The Federal Reserve increased federal interest rates by a quarter of a percent this week. At the Professional Dairy Producers of Wisconsin Business Conference, Mike North of EverAG says the increase was unavoidable.
“Yeah, there’s no question. We have an inflation issue that needs to be addressed. We’ve now put together two successive months of record high year over year, inflation, that wasn’t paralleled since the 1980s, when obviously runaway inflation and consequently, much higher interest rates were the standard. And as we look at the broader economy, I think the other thing we have to realize, too, is that we need to see some things kind of brought back into balance.”
So, when will farmers and consumers see the impact? North says it’s already in play. “The market got way out in front of this and if you go back and you take a look at where rates are on the forward curve, the private market has already traded out in front of this move and has been there for the last six months. We’ve been trading against the three to five percent inflation rate, we’ve been ultimately preparing for a hike, and private markets have already moved rates back to pre-COVID levels.”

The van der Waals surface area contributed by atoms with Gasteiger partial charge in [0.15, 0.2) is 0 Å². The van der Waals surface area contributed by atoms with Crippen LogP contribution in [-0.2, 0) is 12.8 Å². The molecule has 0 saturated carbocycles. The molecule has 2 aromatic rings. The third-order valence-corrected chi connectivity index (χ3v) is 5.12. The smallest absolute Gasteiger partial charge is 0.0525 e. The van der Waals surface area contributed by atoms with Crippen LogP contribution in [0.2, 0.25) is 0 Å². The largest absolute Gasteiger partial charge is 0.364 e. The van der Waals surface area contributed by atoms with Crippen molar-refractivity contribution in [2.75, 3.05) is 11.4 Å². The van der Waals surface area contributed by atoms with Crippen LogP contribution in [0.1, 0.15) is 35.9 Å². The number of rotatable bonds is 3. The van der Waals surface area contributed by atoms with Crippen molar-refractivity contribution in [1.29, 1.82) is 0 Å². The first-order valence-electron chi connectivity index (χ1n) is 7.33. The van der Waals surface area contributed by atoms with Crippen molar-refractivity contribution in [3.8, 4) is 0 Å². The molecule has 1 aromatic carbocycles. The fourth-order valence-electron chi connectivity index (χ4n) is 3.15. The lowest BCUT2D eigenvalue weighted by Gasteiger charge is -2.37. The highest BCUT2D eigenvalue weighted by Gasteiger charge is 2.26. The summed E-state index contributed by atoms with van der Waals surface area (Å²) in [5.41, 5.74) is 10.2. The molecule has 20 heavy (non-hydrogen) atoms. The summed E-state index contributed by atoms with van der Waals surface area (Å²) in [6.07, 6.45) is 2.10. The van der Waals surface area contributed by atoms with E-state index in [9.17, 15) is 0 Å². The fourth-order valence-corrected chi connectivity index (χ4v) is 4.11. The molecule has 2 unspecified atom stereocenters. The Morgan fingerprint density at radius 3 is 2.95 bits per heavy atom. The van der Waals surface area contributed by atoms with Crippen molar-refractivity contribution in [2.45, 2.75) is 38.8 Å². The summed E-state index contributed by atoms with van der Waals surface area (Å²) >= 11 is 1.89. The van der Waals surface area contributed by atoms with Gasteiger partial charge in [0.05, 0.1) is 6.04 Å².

North says the bigger question will be how producers can get in front of price inflation. “The interest rate is one part of it, but I really do believe that we have to rebalance the supply chain to really stop that, because part of why we’re dealing with these prices isn’t just about inflation, it’s about the compromised state of the flow in our economy. We’ve got to get the flow of products through our system to be fluid again. The start and stop of product right now, the slowdown at ports, the lack of available trucks and drivers and lack of capacity at processing plants and manufacturing plants, that kind of stuff is having an impact on those prices, too.”
North expects the current environment to continue. “For the short term, yes. In markets like this, where there is a lot of question around the future availability of product, absolutely. Because as we talked about Ukraine it is possible that 25 to 30 percent of their ground will not get planted. They are a big supplier to the world market, and as long as we have risk in that particular market, the way we do, and we do, bottom line is, is that premium on the front end of this market is going to remain.”